What you’re up against here is social engineering – the biggest threat anywhere. The firewalls and the spam filters are all engineered to operate within a particular set of rules, and to filter out things that fit x, y, and z criteria. Presumably, anything that does not fit such criteria is a legitimate email message – which is exactly how regular emails get through such barriers.
Hackers are not stupid. They know what parameters the security technology looks for – and specifically write their emails and such so as to not trigger such technology.
At that point, a vulnerability has not been created. The vulnerability has been created, once the user has been conned into clicking on the link, and entering their login credentials. This vulnerability would be the same regardless of whether it was sent from an outside device, masquerading as a company user, or if the actual person’s device had been hijacked, effectively having been sent from that actual person.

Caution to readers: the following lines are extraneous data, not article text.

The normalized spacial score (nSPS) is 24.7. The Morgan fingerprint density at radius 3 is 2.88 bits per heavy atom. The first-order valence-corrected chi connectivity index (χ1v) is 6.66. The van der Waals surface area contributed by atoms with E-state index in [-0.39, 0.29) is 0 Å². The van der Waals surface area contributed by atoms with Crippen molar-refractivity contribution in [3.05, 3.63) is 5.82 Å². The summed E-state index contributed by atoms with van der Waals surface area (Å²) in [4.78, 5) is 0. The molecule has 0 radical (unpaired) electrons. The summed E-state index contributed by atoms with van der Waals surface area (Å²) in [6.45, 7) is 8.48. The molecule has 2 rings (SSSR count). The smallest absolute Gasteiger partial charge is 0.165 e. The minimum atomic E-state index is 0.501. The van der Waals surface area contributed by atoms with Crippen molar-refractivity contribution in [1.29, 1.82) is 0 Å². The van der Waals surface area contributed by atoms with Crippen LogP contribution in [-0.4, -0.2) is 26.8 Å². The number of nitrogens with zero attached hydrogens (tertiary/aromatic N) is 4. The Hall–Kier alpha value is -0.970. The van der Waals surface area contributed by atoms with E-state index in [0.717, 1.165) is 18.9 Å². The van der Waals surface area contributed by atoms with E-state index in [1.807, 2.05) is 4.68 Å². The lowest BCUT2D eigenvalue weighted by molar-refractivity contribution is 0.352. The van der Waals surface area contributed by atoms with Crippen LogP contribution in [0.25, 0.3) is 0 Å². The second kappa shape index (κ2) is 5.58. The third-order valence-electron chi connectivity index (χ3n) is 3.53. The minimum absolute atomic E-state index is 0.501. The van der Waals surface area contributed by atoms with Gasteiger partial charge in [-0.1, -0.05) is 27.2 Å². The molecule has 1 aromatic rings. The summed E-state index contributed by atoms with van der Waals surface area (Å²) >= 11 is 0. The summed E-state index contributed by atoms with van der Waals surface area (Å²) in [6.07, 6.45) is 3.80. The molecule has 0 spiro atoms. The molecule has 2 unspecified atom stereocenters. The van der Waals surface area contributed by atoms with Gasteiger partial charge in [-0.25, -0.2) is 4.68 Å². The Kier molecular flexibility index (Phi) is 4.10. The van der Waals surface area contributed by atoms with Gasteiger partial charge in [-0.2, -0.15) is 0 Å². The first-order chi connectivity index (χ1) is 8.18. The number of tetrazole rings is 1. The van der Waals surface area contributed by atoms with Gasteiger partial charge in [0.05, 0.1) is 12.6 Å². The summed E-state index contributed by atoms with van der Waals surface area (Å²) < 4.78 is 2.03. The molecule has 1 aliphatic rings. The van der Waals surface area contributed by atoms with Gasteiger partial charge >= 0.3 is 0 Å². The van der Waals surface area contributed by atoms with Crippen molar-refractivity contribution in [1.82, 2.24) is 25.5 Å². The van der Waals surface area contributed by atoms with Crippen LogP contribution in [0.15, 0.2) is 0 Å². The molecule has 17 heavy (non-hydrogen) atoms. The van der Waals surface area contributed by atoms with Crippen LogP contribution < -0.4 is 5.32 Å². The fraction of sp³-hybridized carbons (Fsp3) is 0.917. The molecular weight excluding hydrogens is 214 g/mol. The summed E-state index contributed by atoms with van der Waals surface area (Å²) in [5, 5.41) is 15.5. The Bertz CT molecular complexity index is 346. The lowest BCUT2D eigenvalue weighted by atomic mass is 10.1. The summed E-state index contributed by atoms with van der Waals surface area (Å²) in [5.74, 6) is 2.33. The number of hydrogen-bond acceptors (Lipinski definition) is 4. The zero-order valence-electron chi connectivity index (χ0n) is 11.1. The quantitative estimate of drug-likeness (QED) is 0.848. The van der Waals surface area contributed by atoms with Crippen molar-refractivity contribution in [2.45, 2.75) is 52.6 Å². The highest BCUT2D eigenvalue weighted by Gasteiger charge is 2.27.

This is where best practices come into play. Instead of relying strictly on the technology, it is best to train employees to exchange documents on Google drive by sharing, and accessing it THROUGH Google Drive, by logging in themselves, and going to documents that are “shared with me”. Relying on a link may offer a more convenient route to the document, but the risk it poses is much too great.